Experiencing a nightmare can be a stressful experience, it isn’t just a bad dream but can actually be a sign of something more serious.
If you have been frequently experiencing nightmares, a new study suggests, you may be having having some serious mental health issues.
Psychologists at the University of Turku conducted a study which involved analyzing the Finnish National Finrisk surveys of about 71,000 participants, conducted every five years in a 40-year period (1972 to 2012).
Previously, in 2001, a study of the Finnish National Finrisk revealed that nightmares can increase the risk of suicide. However, the research team of the study wanted to re-evaluate the finding because it didn’t consider that the data used in the study contained war veterans which may have influenced the results.
In the recent study, the 3,139 war veterans included were compared with the general population and it was found that they experience more nightmares than the other group. However, their suicide risk was not shown to be stronger. Nils Sandman, author of the study, said, “The results of the original study were vindicated and now we have a more reliable understanding that nightmares increase, albeit slightly, risk for suicide.”
The study explains nightmares as “intensive dreams with negative emotional tone”. It was also revealed in the study that experiencing nightmares frequently can actually increase the risk for mood disorders and suicide to both the general population and the World War II veterans.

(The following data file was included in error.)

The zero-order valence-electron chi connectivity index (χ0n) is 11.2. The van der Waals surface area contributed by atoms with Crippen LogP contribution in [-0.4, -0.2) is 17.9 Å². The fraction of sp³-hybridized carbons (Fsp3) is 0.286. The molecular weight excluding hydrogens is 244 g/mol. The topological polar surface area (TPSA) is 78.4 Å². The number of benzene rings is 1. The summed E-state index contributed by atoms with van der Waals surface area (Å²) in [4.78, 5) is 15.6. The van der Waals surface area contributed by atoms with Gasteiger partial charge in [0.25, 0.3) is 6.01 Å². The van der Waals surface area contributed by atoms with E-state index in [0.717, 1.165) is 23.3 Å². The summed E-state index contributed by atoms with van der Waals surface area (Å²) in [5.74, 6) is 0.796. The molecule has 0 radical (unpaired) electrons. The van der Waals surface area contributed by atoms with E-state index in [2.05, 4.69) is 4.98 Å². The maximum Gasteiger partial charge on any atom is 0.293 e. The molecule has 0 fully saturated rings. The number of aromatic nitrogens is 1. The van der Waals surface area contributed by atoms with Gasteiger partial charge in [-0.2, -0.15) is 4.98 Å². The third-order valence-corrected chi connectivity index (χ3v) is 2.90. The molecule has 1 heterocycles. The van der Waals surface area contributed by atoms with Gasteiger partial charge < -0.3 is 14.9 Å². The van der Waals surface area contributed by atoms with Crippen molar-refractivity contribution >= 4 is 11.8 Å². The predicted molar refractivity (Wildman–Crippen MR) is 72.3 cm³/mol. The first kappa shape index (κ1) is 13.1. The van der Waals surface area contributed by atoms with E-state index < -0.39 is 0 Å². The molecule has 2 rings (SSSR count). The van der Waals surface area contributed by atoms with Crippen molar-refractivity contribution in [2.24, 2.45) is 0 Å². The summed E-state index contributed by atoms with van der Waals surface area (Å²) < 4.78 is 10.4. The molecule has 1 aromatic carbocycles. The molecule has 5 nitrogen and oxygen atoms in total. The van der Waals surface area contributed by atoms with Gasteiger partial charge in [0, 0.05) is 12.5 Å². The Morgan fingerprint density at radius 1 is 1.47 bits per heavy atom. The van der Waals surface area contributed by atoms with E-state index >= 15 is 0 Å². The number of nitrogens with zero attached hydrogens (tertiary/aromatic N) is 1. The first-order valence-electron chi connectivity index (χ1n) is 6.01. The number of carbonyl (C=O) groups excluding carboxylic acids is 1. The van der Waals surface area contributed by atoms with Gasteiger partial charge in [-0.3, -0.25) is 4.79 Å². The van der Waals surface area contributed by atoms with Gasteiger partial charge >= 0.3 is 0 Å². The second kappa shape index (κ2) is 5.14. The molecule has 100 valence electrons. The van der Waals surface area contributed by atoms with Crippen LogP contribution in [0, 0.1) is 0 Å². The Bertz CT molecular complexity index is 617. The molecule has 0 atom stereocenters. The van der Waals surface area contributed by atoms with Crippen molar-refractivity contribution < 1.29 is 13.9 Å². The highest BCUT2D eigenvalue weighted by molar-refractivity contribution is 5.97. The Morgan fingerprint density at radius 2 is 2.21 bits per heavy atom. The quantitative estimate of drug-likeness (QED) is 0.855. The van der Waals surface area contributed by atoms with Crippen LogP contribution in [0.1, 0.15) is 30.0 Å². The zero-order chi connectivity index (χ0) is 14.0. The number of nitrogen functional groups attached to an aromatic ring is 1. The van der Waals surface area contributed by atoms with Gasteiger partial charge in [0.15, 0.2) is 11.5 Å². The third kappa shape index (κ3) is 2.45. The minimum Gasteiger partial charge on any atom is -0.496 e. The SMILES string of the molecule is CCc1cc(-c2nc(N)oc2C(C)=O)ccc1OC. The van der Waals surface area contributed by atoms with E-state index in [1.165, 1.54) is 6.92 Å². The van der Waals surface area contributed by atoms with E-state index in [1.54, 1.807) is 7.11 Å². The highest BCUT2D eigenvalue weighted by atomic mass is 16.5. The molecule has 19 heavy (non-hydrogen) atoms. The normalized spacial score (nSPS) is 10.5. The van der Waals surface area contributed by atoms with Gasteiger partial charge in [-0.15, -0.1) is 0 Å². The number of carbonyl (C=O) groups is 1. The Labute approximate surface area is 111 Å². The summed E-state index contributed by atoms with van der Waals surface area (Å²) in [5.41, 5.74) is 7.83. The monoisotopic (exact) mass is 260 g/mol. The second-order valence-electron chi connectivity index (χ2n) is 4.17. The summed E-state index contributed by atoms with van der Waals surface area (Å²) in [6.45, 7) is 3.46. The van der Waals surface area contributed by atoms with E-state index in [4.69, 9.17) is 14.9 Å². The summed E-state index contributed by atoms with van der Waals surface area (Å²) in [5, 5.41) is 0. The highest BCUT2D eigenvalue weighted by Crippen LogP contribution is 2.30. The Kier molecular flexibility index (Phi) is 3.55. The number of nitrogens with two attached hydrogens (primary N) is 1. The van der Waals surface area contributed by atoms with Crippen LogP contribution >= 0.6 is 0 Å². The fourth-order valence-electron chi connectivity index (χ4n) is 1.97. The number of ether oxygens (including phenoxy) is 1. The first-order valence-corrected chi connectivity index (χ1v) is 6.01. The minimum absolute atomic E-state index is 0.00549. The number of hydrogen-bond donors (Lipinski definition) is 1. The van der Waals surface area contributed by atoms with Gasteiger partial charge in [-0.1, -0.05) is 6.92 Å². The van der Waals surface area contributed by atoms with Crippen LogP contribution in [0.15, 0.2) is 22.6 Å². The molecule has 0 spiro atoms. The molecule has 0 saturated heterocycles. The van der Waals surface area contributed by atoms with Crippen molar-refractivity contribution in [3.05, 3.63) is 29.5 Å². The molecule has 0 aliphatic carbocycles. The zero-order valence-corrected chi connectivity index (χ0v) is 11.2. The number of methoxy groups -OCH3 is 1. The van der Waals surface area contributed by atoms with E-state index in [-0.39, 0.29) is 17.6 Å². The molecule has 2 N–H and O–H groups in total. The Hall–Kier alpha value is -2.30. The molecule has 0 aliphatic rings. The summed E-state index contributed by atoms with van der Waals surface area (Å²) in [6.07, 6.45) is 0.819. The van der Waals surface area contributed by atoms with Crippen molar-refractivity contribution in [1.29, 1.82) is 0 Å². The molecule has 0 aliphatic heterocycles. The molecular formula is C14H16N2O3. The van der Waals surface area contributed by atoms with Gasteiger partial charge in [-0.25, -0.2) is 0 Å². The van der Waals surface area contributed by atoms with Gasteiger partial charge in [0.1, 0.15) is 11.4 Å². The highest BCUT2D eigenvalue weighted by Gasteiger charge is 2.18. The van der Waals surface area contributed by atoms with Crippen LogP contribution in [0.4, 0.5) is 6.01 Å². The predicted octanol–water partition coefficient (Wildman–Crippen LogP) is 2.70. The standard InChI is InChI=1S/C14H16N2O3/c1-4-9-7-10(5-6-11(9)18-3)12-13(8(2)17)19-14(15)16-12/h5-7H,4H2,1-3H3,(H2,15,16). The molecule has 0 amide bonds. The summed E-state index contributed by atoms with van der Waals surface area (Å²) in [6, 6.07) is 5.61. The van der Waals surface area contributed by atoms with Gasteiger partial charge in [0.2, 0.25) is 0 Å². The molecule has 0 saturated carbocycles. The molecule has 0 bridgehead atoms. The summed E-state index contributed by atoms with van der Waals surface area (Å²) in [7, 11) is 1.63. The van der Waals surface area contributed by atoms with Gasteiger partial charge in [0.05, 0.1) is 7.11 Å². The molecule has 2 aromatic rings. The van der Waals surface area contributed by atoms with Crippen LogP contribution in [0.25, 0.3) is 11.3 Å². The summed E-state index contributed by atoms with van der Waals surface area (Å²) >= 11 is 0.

Sandman said, however, that there are limitations to the study. He said that the research team did not have any data about the themes or contents of the nightmare which would have provided them a more precise analysis.
Furthermore, the study team also found that women were found to have more nightmares, and men had a higher risk for suicide.
The psychologists also noted that although there are other stronger risk for suicide, nightmares are a “potentially modifiable risk factor”.
There is mounting evidence that nightmares are related to many problems of well-being. In the future they should receive more clinical attention as they might have value as an early warning sign of more serious problems.